For valley families, pool time is normally an essential part of staying cool in the scorching summer months. But many of our local public pools and water attractions have been shut down due to the pandemic.
News Channel 3’s Madison Weil spoke with local leaders getting an update on what valley residents can expect in the near future.
This week, the John H. Furbee Aquatics Center in reopened its doors, making Desert Hot Springs the first valley city to reopen a large public pool.
“It’s super hot out here...it gets to be like 120 degrees,” said Crystal Grajeda, a lifeguard supervisor for the center. “It’s a great way for families to bond and swim,” she said.
Grajeda explained that the center is reopening with new protective measures in place, such as temperature checks at the door and a face covering requirement when guests are not in the water.
“If you’re sitting outside, the chairs are going to be six feet apart,” added Jasmine Teegarden, another lifeguard supervisor.
One of the first swimmers in line to get back in the water Monday morning was Emilia Lockhart, a young competitive swimmer who drove from Palm Springs.
“It’s been really hard…[the water] is like a second home to me,” said Lockhkart. “It helps me relieve a lot of stress. I had some of the best friends I could ever ask for on that team...so it’s like a second family to me,” she added.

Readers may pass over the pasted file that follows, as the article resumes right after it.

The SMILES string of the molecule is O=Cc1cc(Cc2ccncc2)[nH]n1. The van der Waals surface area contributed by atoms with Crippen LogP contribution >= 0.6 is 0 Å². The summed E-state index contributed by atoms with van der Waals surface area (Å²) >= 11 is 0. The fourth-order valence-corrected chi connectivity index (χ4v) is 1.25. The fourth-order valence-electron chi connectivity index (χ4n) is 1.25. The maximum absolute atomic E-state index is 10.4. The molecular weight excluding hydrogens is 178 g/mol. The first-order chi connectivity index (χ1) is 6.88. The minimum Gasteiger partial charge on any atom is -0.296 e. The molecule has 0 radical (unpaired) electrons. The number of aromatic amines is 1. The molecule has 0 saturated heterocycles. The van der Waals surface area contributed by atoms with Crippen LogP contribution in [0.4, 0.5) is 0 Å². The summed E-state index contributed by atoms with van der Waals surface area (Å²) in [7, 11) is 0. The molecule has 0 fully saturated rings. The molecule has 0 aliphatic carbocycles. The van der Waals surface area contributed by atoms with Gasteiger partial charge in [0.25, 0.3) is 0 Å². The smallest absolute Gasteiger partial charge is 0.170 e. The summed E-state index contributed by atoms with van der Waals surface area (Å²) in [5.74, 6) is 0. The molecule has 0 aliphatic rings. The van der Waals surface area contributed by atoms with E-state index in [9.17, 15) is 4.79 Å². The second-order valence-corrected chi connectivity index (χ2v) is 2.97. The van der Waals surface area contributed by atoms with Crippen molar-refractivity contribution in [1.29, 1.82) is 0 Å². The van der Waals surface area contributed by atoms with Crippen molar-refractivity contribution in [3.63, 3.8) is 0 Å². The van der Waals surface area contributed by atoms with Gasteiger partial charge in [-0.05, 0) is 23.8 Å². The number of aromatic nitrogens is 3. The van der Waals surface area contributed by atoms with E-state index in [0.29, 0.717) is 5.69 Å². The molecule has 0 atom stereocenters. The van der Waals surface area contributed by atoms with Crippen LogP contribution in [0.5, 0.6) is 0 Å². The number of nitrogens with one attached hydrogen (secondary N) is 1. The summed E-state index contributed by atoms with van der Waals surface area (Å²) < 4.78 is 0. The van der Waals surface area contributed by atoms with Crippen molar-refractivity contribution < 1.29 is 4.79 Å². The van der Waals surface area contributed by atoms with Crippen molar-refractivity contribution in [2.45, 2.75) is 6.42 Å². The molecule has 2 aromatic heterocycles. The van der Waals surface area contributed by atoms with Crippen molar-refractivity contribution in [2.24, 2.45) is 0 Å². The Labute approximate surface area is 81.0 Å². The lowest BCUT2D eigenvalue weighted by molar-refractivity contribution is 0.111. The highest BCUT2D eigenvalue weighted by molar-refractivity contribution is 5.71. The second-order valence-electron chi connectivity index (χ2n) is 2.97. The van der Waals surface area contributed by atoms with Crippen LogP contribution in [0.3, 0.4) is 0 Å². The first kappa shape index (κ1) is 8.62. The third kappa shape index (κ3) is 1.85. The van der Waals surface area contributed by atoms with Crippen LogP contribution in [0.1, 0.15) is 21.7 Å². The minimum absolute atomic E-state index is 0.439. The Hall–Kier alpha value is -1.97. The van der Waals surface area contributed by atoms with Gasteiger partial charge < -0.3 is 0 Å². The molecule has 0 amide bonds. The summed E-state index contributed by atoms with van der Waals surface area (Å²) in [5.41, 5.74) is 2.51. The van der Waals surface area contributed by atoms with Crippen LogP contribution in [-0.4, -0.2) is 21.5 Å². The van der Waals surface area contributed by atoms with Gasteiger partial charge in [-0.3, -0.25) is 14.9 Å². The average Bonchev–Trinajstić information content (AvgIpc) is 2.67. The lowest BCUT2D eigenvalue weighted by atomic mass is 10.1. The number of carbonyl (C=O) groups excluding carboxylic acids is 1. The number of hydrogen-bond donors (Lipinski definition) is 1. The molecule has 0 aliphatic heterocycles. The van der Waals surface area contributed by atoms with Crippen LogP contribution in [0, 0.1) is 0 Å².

So what about other public pools across the valley? Each city has had to weigh the costs and risks of reopening public pool amenities, as these centers are normally packed with people in the summertime.
The city of Palm Springs says they’ll be making a decision on the Palm Springs Swim Center at Thursday night’s council meeting after reviewing different proposals on how they might reopen safely.
Over at the Palm Desert Aquatic Center, the manager told News Channel 3 they had a plan ready to reopen before the recent second wave of coronavirus closures hit: “We would initially have just been open for lap swim, with one person per lane [...] They’d exit the facility and our staff would clean all touch points they would have utilized,” said David Keyes.
Keyes explained with the recent increase in cases, they’re keeping their doors closed for now, indefinitely. “We wouldn’t want to do that to our part time staff...have them in here working for a week and then have to lay them off again,” he said.
It’s a similar story for Coachella’s Bagdouma pool and La Quinta’s Fritz Burns pool, both Coachella Mayor Steven Hernandez and La Quinta Mayor Linda Evans say their public pool amenities remain closed with no estimated reopening date at this time.
Cathedral City’s “Fountain of Life,” a popular feature outside city hall that usually draws families with young children, will remain off this summer.